analysis, two key themes occurred from all three interviews which was ‘living
with advance prostate cancer’ and ‘making the most of life’. There was
significance within all three transcripts with uncertainty for the future and
living with the advanced prostate cancer.

Theme 1: Living with Advanced Prostate Cancer

The impact of living with advanced
prostate cancer had an affect across all three men’s emotional well-being. For
example, in Robert’s transcript, it was highlighted his uncertainty coping with
the diagnosis which had left him in disbelief.

“But
straight away there was a ‘that’s not me,’ vegetarian, healthy, no history of
cancer in the family, no it will just be the motorbike thing, that’s what it’ll
be” – Robert

Being diagnosed with cancer has led
all three men to question their identity and actions on the circumstances. On
the other hand, living with APC has displayed a range of emotions in response
to their situation. All three men were able to express their feelings towards
the support given to them from people outside their family. An example of this
was shown in Jack’s transcript.

“So
and…I enjoy it, I enjoy being with the people. I mean when we get together in
the patient carer group (laughs), we gets down to business, but there’s always
laughter. Some of them are ex-patients, some of them are carers, some of them
are actually dying. I mean we’ve lost quite a number of people from the group
that subsequently died.

But
it’s very, very therapeutic for me”.
– Jack

Jack has come to value the support
around him from individuals who are in the same position through volunteering.
For all three men, emotional expression became therapeutic, which may have
developed a psychological distance from death and reinforcing their sense of
masculinity. However, Clive had a different experience.

“Now, whether the health
care professionals tailor how they deal with individuals based on their
judgement of individuals…I don’t know, I’ve only got my own experience. But my
experience is, erm, you’re offered a specialist nurse who you can go to
anytime, but outside of that – no real, no real support from an emotional or a
physically well-being point of view. Quite, quite weak” – Clive

 

Clive expresses a decrease with further emotional and
physical support for his well-being outside of healthcare professionals. This
may consequently cause more psychological distress unable to cope with the
stage of disease.

 

Theme 2: Striving to Make the Most out of Life

Participants have presented to strive
and make the most out of their life in a goal-orientated way to maintain and
promote emotional well-being. For example, Jack emphasises his volunteer role
and how this has changed him.

“And…because
the cancer support centre was so good to me in turning me around, I’ve become
more and more engrossed in volunteering, because the people who’ve helped me, I
want to put something back” – Jack

Clive has shown a sense of social connection
and belonging by helping others which helps promote emotional well-being, and
less of feeling separated from life or feeling alone living with APC by
adopting this new role in life which has given him a purpose. Participants have
also mentioned making the most out being with family members. This example was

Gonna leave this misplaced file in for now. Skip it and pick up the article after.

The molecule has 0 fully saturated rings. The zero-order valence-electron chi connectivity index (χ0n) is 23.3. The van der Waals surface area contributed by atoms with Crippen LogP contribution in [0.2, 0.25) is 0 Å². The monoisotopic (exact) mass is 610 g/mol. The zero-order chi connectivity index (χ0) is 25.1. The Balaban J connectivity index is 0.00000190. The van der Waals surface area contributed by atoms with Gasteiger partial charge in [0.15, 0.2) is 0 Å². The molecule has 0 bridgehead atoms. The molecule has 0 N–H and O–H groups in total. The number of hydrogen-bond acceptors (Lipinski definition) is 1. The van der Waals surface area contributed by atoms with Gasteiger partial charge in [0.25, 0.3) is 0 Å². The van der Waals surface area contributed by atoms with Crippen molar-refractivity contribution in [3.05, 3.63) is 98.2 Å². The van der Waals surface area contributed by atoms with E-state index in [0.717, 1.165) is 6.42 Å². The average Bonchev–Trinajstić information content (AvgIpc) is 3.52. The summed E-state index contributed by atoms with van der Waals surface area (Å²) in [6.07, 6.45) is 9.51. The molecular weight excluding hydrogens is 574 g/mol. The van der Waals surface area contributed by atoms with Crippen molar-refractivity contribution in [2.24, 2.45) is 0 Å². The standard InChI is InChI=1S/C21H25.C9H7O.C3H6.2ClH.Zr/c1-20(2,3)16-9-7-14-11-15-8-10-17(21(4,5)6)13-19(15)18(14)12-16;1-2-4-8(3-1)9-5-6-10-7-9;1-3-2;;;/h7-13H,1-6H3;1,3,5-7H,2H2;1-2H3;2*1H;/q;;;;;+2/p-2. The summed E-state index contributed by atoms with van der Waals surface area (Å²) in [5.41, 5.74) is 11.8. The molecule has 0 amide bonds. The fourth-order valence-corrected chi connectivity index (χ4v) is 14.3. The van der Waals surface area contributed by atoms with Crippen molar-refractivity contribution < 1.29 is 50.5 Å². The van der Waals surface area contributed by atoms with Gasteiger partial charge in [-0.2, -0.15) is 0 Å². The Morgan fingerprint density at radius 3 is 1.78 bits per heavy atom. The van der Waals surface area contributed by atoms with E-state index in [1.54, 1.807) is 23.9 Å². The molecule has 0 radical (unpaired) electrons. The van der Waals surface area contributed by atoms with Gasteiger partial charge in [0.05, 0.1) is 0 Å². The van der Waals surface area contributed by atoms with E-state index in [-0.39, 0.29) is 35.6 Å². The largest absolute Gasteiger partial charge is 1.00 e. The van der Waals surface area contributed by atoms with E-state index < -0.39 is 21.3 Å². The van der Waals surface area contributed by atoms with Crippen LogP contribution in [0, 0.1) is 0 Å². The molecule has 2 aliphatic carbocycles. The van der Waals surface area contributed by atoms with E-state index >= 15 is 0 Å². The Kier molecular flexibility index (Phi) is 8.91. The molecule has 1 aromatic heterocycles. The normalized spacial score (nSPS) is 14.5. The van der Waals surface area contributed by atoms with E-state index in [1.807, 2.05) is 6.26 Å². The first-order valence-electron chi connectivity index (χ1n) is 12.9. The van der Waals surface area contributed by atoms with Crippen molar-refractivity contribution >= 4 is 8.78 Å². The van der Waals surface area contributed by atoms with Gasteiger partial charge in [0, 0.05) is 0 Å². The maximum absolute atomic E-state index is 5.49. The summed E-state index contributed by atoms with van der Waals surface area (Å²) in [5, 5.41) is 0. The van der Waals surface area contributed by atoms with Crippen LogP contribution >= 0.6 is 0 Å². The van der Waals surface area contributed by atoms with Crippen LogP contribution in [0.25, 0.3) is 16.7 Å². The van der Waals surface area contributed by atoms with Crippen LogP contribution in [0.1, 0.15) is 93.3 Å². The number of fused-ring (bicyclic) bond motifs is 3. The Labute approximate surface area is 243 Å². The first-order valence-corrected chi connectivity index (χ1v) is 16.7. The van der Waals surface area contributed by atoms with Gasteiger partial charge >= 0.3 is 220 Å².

shown by Clive.

“So,
when I said I tried to be normal, when I reached a certain place, I thought,
well now is the time for me. So….you know to give myself to my wife and the
kids more than I had been…” – Clive

This creates a sense of duty regained
again, and masculine attitude to be able to look after the family. On the other
hand, participants have also emphasised a sense of physical ability which
created more awareness to be mindful as well as sensory pleasure for the
individual. An example of this was shown in Roberts’s transcript.

“I
took my bike up there, took my life in my hands and cycled through central xx
actually, which was marvellous actually, it was absolutely marvellous and I
loved my time there, it was really good fun”. – Robert

Here, Robert also reinforces physical
ability to carry out existing hobbies such as riding his bicycle which helps
promote and maintain emotional well-being. This helps to move away from living
with APC which build uncertainty with life and death.

 

Discussion

Overall, the study adopted knowledge
on how the impact of living with advanced prostate cancer affected their
emotional well-being and uncertainty with their future selves. In relation to
previous research, the current findings have provided an insight on how advanced
cancer gives them sense of uncertainty on hearing the diagnosis, which has
created a sense of fear that cancer has truly taken over their lives (Aning et
al., 2012). However to maintain a health emotional well-being, participants
have expressed the support from others outside of their family to have a change
in perspective and take control in their life. 
The support from those understanding their condition creates a sense of
community and belonging. On the other hand, some participants have felt the
lack of support from others outside to promote and maintain an emotional
well-being. This supported previous finding which have shown those living with
APC experience a decline in health-related quality of life, which may affect
psychological distress due to the severity of their stage in diagnosis (Resnick & Penson, 2012).
Previous research has noted to ensure emotional well-being in well promoted,
the importance of stress coping management skills have shown to be beneficial
within health-related quality of living outcomes with APC (Benedict et al.,
2015).  This has known to be a necessary
approach which presents optimism and positivity, key aspects for maintaining
and promoting emotional well-being.

The study presented limitations by
only interviewing three men who were all living in the United Kingdom. All the
participants where Caucasian, married and management level professions, this
lacks generalizability as there has been no consideration of men of different
colour, ethnicity or educational level diagnosed with advanced prostate cancer.
The sample has also shown to be bias in the study considering how all the
participants were selected through a volunteer sampling. Therefore, it was no
surprise for participants to have an interest in volunteering and give back to
the community. Future research to use interventions such as mindfulness
approaches which was shown to potentially enhance attempts to change participants’
perspectives to appreciate life more whilst offering them coping mechanism to
overcome struggles they may face in the future. This has already shown
effectiveness in patients groups with advanced prostate cancer (Chambers et
al., 2012).

 

Reflection

Overall, analysing
each transcript I’ve come to realize that men can sometimes retain their
emotional distress, or not feel it is ideal to reveal them in order to uphold
this masculine identity amongst family members. Therefore, I felt it would be
useful for researchers to target areas in which are weak in individuals and
raise any concern which they may feel to ensure better coping strategies used
to deal with these threats. Lastly, I personally feel more could be done to
ensure the emotional well-being of men who are diagnosed with a terminal
illness, which would lead to a greater improvement in their quality of life.